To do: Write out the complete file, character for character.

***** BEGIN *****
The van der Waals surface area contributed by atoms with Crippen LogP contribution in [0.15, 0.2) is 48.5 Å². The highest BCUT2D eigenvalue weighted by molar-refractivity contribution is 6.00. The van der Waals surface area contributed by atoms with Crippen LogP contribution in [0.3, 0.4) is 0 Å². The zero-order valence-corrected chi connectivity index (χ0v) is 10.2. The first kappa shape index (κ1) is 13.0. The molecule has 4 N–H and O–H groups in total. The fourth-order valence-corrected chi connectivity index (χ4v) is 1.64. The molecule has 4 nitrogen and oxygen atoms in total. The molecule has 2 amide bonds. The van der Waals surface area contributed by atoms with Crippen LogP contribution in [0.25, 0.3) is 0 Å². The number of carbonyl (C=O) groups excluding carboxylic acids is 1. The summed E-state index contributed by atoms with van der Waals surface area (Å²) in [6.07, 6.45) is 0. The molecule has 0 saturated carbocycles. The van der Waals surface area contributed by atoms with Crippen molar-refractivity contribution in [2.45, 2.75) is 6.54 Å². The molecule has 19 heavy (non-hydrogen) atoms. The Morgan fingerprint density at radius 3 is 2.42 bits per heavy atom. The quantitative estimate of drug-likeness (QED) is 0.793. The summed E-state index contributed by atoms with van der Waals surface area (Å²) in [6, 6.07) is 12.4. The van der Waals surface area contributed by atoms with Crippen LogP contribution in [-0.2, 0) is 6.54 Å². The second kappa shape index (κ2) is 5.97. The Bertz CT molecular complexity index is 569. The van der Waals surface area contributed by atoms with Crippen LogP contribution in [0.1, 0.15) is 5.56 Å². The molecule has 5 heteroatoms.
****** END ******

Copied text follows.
The van der Waals surface area contributed by atoms with Crippen LogP contribution in [0.15, 0.2) is 48.5 Å². The highest BCUT2D eigenvalue weighted by molar-refractivity contribution is 6.00. The van der Waals surface area contributed by atoms with Crippen LogP contribution in [0.3, 0.4) is 0 Å². The zero-order valence-corrected chi connectivity index (χ0v) is 10.2. The first kappa shape index (κ1) is 13.0. The molecule has 4 N–H and O–H groups in total. The fourth-order valence-corrected chi connectivity index (χ4v) is 1.64. The molecule has 4 nitrogen and oxygen atoms in total. The molecule has 2 amide bonds. The van der Waals surface area contributed by atoms with Crippen LogP contribution in [0.25, 0.3) is 0 Å². The number of carbonyl (C=O) groups excluding carboxylic acids is 1. The summed E-state index contributed by atoms with van der Waals surface area (Å²) in [6.07, 6.45) is 0. The molecule has 0 saturated carbocycles. The van der Waals surface area contributed by atoms with Crippen molar-refractivity contribution in [2.45, 2.75) is 6.54 Å². The molecule has 19 heavy (non-hydrogen) atoms. The Morgan fingerprint density at radius 3 is 2.42 bits per heavy atom. The quantitative estimate of drug-likeness (QED) is 0.793. The summed E-state index contributed by atoms with van der Waals surface area (Å²) in [6, 6.07) is 12.4. The van der Waals surface area contributed by atoms with Crippen LogP contribution in [-0.2, 0) is 6.54 Å². The second kappa shape index (κ2) is 5.97. The Bertz CT molecular complexity index is 569. The van der Waals surface area contributed by atoms with Crippen LogP contribution in [0.1, 0.15) is 5.56 Å². The molecule has 5 heteroatoms.